May 25, 2022
Shahid Sadoughi University of Medical Siences
Specialized Cell Culture Laboratory

Specialized Laboratory of Cell Culture

Type of activity: research, educational

Laboratory manager: Dr. Majid Pourentezari


Main facilities and equipment in cell culture

Some special equipment and techniques are needed to maintain cell cultures. In fact, having more facilities means doing the process of cell culture as well as possible. In the cell culture section, we have tried to provide a suitable environment and equip it with the devices and equipment needed for cell culture to provide the required space for students interested in cell culture. Below are some of the tools and devices in this section, along with a brief overview of their application in cell culture.

Sterile Work Environment

A separate room should be provided as far as possible for cell culture work. This room should be free of any crowds and, if possible, have a filtered air conditioning in the workplace. Primary animal tissue and microorganisms should not be cultured near a cell culture laboratory, and a separate, specialized laboratory for sterile cell culture should be designed. Cell culture laboratory gowns should be worn at the laboratory entrance and clothing removed from this environment should not be re-entered into the laboratory. In case of severe sterility, a laminar hood is recommended to better maintain sterile conditions. Vertical hoods should be used if a hazardous chemical is used. However, for primary cultures and when no laminar hood or sterile chamber is available, a sterile space should be considered for the work. If the sterilization methods are properly observed and the cleanliness and order of the environment is maintained, the sterile work environment can be somewhat comfortable.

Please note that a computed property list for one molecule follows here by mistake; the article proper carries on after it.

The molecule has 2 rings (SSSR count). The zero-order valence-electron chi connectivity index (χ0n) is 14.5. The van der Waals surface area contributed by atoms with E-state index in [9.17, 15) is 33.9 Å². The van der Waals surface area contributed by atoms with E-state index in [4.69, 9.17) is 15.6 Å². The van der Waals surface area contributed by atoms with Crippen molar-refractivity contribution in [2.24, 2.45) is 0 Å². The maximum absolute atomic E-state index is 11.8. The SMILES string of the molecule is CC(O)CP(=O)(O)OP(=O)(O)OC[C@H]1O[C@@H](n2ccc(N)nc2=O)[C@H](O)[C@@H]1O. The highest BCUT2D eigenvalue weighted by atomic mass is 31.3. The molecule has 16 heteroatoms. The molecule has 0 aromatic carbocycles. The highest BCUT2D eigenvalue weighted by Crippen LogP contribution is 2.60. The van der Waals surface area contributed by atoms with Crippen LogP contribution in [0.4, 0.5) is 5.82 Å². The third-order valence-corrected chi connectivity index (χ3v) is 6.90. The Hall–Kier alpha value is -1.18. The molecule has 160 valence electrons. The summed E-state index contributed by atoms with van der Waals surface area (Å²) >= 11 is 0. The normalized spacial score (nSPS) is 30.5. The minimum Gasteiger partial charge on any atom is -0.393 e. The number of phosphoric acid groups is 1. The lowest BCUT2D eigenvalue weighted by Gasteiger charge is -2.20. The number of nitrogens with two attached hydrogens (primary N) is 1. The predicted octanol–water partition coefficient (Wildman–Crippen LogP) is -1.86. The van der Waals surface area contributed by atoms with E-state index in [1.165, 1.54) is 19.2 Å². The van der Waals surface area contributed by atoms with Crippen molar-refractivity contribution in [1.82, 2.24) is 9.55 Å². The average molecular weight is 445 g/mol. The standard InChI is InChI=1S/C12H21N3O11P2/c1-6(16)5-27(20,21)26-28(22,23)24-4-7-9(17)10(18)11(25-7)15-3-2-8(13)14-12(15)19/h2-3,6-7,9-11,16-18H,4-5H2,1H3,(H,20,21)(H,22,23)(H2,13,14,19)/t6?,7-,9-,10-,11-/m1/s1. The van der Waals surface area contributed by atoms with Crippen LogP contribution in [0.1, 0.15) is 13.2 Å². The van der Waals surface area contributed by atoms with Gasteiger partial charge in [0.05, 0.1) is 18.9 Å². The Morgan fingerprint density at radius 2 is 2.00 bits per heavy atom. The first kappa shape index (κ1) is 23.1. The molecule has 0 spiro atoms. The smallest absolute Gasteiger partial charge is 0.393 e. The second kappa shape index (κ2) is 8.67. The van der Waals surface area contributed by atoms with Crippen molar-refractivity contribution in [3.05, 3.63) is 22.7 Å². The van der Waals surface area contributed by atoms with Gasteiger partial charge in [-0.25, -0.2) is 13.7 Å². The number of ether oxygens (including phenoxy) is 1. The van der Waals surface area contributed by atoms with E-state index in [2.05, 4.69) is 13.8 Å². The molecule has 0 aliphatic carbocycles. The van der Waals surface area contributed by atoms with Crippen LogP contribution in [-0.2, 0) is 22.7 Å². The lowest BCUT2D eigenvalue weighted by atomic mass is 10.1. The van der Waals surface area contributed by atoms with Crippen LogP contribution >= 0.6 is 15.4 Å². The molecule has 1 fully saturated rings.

All work surfaces, tables and shelves and laminar hoods should be properly cleaned and sterilized regularly with 70% ethanol or a replacement cleaner. If there is no laminar hood or air filters in the workplace, the culturing work can be done on a clean table with the help of a flame to sterilize the work surface and the surrounding air.

Incubation equipment

In addition to laminar air filters and hoods and easy-to-clean desks, the cell culture laboratory will need an incubator to keep the cells at 30 to 40 degrees Celsius. The incubation temperature depends on the type of cells cultured. Insect cells grow best at about 30 degrees Celsius, while mammalian cells need at about 37 degrees Celsius. It is necessary to use incubators that use a main source or gas cylinder to supply CO2, because the air inside the incubator must always have between 2 and 5% CO2. In general, many cell lines are able to maintain their viability in an atmosphere containing 95% air and 5% CO2 with 99% relative humidity. The CO2 concentration should be in equilibrium with the sodium carbonate of the culture medium. Different culture media have different buffering capacities. If a CO2-equipped incubator is not available, the cultures can be temporarily stored in an impermeable flask. In so doing, the flasks must be well sealed with paraffin tape after CO2 spraying.